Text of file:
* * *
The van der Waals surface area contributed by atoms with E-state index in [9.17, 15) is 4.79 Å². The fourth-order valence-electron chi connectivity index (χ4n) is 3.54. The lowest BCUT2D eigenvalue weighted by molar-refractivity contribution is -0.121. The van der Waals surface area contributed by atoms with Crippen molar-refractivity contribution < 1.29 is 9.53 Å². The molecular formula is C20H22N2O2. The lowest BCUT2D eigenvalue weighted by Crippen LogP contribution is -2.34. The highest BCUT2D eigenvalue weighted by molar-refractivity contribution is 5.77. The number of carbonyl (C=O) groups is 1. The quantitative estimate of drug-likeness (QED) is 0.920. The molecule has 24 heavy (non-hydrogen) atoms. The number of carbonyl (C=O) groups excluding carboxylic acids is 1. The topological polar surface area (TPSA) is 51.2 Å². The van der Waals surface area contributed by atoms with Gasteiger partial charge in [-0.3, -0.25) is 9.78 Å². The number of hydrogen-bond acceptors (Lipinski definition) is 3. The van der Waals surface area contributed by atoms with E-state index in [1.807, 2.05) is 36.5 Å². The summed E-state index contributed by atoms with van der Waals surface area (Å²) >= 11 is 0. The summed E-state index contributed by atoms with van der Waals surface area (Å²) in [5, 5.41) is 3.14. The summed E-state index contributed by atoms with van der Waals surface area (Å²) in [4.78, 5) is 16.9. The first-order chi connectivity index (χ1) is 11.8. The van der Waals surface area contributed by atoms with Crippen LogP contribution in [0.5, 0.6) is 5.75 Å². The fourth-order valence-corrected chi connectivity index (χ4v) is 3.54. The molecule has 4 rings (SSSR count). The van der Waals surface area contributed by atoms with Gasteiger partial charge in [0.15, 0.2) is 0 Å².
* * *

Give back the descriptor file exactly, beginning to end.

The van der Waals surface area contributed by atoms with E-state index in [9.17, 15) is 4.79 Å². The fourth-order valence-electron chi connectivity index (χ4n) is 3.54. The lowest BCUT2D eigenvalue weighted by molar-refractivity contribution is -0.121. The van der Waals surface area contributed by atoms with Crippen molar-refractivity contribution < 1.29 is 9.53 Å². The molecular formula is C20H22N2O2. The lowest BCUT2D eigenvalue weighted by Crippen LogP contribution is -2.34. The highest BCUT2D eigenvalue weighted by molar-refractivity contribution is 5.77. The number of carbonyl (C=O) groups is 1. The quantitative estimate of drug-likeness (QED) is 0.920. The molecule has 24 heavy (non-hydrogen) atoms. The number of carbonyl (C=O) groups excluding carboxylic acids is 1. The topological polar surface area (TPSA) is 51.2 Å². The van der Waals surface area contributed by atoms with Gasteiger partial charge in [-0.3, -0.25) is 9.78 Å². The number of hydrogen-bond acceptors (Lipinski definition) is 3. The van der Waals surface area contributed by atoms with E-state index in [1.807, 2.05) is 36.5 Å². The summed E-state index contributed by atoms with van der Waals surface area (Å²) >= 11 is 0. The summed E-state index contributed by atoms with van der Waals surface area (Å²) in [5, 5.41) is 3.14. The summed E-state index contributed by atoms with van der Waals surface area (Å²) in [4.78, 5) is 16.9. The first-order chi connectivity index (χ1) is 11.8. The van der Waals surface area contributed by atoms with Crippen LogP contribution in [0.5, 0.6) is 5.75 Å². The fourth-order valence-corrected chi connectivity index (χ4v) is 3.54. The molecule has 4 rings (SSSR count). The van der Waals surface area contributed by atoms with Gasteiger partial charge in [0.15, 0.2) is 0 Å².